Wednesday, April 22, 2009

poverty is a pollutant

In which:
I = Environmental Impact
P = Population
A = Affluence, and
T = Technology

The IPAT algorithm was proposed by ecologist Paul Ehrlich and the physicist John P. Holdren in the 1970s as a means of projecting our environmental impact on the planet.

In yesterday's New York Times John Tierney called attention to the counter note that is the Environmental Kuznets Curve (EKC) and the quantitative study it describes that suggests affluence acts as a positive force on environmental impact once it clears a collective threshold within society. More on that here »

As someone who lives along the tidy streets of affluence among my Prius driving neighbors I buy into the Kuznets Curve; but as someone who has traveled in countries where poverty spills into the streets and overflows into murky effluence in the air and water, I'd add this last little bit: When any of us live in poverty on this planet, we are all impacted by the ungainly industrial striving of those who are just entering this game and firing up the engines. The industrialization that powers our planet often (always?) means that *somebody* is living in cramped quarters and taking home low pay. These are conditions which frequently translate into the godawful mess of poor sanitation, miserable water supplies, and inadequate nutrition.

Under these conditions human potential is crippled and the earth also pays the price.

Poverty is a pollutant that cannot be contained. Environmental discrimination against impoverished communities is a well-documented phenomenon; we are foolish if we believe that it's only the folks downriver who will be impacted by the dioxins pumped into the water or by the mercury that despoils the lake.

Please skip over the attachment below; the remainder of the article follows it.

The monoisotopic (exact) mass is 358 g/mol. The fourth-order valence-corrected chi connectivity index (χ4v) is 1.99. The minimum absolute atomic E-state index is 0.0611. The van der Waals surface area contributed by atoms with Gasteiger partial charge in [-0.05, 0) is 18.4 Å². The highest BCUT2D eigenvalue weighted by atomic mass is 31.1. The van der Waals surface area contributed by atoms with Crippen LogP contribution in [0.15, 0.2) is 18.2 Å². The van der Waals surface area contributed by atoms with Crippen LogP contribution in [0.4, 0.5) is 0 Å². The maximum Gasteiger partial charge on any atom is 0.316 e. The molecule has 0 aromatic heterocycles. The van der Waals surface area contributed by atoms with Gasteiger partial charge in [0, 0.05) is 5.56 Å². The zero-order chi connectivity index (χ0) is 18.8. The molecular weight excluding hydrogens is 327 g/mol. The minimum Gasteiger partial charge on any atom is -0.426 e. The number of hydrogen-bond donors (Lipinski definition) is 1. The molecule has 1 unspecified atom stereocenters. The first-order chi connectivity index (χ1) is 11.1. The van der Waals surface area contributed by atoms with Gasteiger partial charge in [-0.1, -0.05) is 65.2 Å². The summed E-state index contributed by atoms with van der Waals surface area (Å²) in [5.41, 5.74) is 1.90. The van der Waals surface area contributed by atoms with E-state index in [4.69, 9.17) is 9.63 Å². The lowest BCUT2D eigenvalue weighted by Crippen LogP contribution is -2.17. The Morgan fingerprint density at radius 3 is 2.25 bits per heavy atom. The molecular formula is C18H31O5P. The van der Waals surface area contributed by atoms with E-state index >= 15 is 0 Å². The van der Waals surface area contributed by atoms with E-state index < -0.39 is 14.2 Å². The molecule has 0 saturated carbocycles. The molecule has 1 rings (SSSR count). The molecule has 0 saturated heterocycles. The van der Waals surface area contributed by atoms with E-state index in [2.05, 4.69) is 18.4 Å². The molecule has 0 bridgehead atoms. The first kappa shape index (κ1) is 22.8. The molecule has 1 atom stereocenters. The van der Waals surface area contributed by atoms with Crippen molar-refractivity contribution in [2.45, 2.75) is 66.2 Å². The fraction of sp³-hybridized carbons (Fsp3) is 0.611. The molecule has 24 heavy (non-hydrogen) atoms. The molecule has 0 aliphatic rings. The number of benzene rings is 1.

Every effort made to alleviate poverty puts money in the save the planet piggy bank.

We are all connected.

Happy Earth Day.


patrick said...

The affluent effect on effluence...

Our capitalist model is one in which the socio-environmental impact is most often the last thing considered. Big business has trained us to accept the shortcomings of industrial waste because jobs are provided.

In my mind, big business is the alien in Alien... eating up every human being in its path and surviving, in the words of Mother's Science Officer Ash, "at all cost."

patrick said...

That should have read, "The affluent's effect on effluence..."

mrtn said...

I often stop and ponder how doing one good thing in one department will often make it easier to do good things in other departments. Like how education cures overpopulation and poverty, and curing overpopulation and poverty cures pollution.

I've sometimes heard how AIDS is not really a problem because the African countries are overpopulated anyway. But I always say that curing AIDS cures the tearing apart of societies which in turn makes it easier to get an education, get lifted out of poverty, which in turn makes the overpopulation go down.

Seeing poverty, AIDS epidemics, rampant crime and overpopulation up close, as we did in Southern Africa this winter, is a reminder of this. Societies only get good when all the problems get solved.

Anonymous said...

Should be more like I=P/(A*A*T*T). This would give the influence you are looking for of affluence, where 1 is the threshold between affluence is hurting or helping. I believe technology behaves the same way. (Sorry, I couldn't figure out how to depict "squared" in my comment.)
The capitalist comment above is way off the mark, spend a little time in China and see what communism has done to the ecology to see what I mean.
Certain products are beyond the scope of small business, such as electricity, fuel, aerospace and automotive. And if you think you long for the days before those things were part of society, look into the air quality in London in the 1800's. It was far worse than today. Vilifying big business isn't the answer, establishing global standards and hinging international trade on those standards would be a good start.


mrtn said...

Anonymous: What? In case you didn't know, capitalism and communism are not polar opposites of each other. Both unchecked capitalism and communism wreck the environment.

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